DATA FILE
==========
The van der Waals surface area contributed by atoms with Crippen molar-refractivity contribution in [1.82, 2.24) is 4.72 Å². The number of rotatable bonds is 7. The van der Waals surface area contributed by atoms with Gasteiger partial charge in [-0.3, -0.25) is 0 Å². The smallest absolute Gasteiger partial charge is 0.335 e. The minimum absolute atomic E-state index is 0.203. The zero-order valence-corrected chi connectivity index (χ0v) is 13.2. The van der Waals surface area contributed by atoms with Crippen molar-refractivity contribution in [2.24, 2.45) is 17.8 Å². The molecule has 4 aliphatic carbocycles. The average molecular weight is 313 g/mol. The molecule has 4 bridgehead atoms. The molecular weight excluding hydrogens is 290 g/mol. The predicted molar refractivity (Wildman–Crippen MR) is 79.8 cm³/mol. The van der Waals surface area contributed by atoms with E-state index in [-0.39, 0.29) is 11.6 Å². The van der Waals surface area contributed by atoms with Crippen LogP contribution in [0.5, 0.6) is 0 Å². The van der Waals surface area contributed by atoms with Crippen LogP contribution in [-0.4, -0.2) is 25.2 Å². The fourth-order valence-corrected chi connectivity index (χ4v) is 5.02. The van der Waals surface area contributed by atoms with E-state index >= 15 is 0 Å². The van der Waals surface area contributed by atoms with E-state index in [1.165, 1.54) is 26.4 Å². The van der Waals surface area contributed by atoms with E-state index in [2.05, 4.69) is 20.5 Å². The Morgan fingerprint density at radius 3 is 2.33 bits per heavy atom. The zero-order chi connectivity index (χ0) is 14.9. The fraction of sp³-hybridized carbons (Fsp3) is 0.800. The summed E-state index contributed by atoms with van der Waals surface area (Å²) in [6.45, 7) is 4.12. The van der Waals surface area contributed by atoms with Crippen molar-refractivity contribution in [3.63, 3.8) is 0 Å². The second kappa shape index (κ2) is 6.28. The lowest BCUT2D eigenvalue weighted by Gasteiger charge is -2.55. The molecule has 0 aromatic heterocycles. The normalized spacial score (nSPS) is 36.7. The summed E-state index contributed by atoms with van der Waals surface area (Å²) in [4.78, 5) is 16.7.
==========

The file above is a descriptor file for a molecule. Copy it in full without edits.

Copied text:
The van der Waals surface area contributed by atoms with Crippen molar-refractivity contribution in [1.82, 2.24) is 4.72 Å². The number of rotatable bonds is 7. The van der Waals surface area contributed by atoms with Gasteiger partial charge in [-0.3, -0.25) is 0 Å². The smallest absolute Gasteiger partial charge is 0.335 e. The minimum absolute atomic E-state index is 0.203. The zero-order valence-corrected chi connectivity index (χ0v) is 13.2. The van der Waals surface area contributed by atoms with Crippen molar-refractivity contribution in [2.24, 2.45) is 17.8 Å². The molecule has 4 aliphatic carbocycles. The average molecular weight is 313 g/mol. The molecule has 4 bridgehead atoms. The molecular weight excluding hydrogens is 290 g/mol. The predicted molar refractivity (Wildman–Crippen MR) is 79.8 cm³/mol. The van der Waals surface area contributed by atoms with E-state index in [-0.39, 0.29) is 11.6 Å². The van der Waals surface area contributed by atoms with Crippen LogP contribution in [0.5, 0.6) is 0 Å². The van der Waals surface area contributed by atoms with Crippen LogP contribution in [-0.4, -0.2) is 25.2 Å². The fourth-order valence-corrected chi connectivity index (χ4v) is 5.02. The van der Waals surface area contributed by atoms with E-state index >= 15 is 0 Å². The van der Waals surface area contributed by atoms with E-state index in [1.165, 1.54) is 26.4 Å². The van der Waals surface area contributed by atoms with E-state index in [2.05, 4.69) is 20.5 Å². The Morgan fingerprint density at radius 3 is 2.33 bits per heavy atom. The zero-order chi connectivity index (χ0) is 14.9. The fraction of sp³-hybridized carbons (Fsp3) is 0.800. The summed E-state index contributed by atoms with van der Waals surface area (Å²) in [6.45, 7) is 4.12. The van der Waals surface area contributed by atoms with Crippen molar-refractivity contribution in [3.63, 3.8) is 0 Å². The second kappa shape index (κ2) is 6.28. The lowest BCUT2D eigenvalue weighted by Gasteiger charge is -2.55. The molecule has 0 aromatic heterocycles. The normalized spacial score (nSPS) is 36.7. The summed E-state index contributed by atoms with van der Waals surface area (Å²) in [4.78, 5) is 16.7.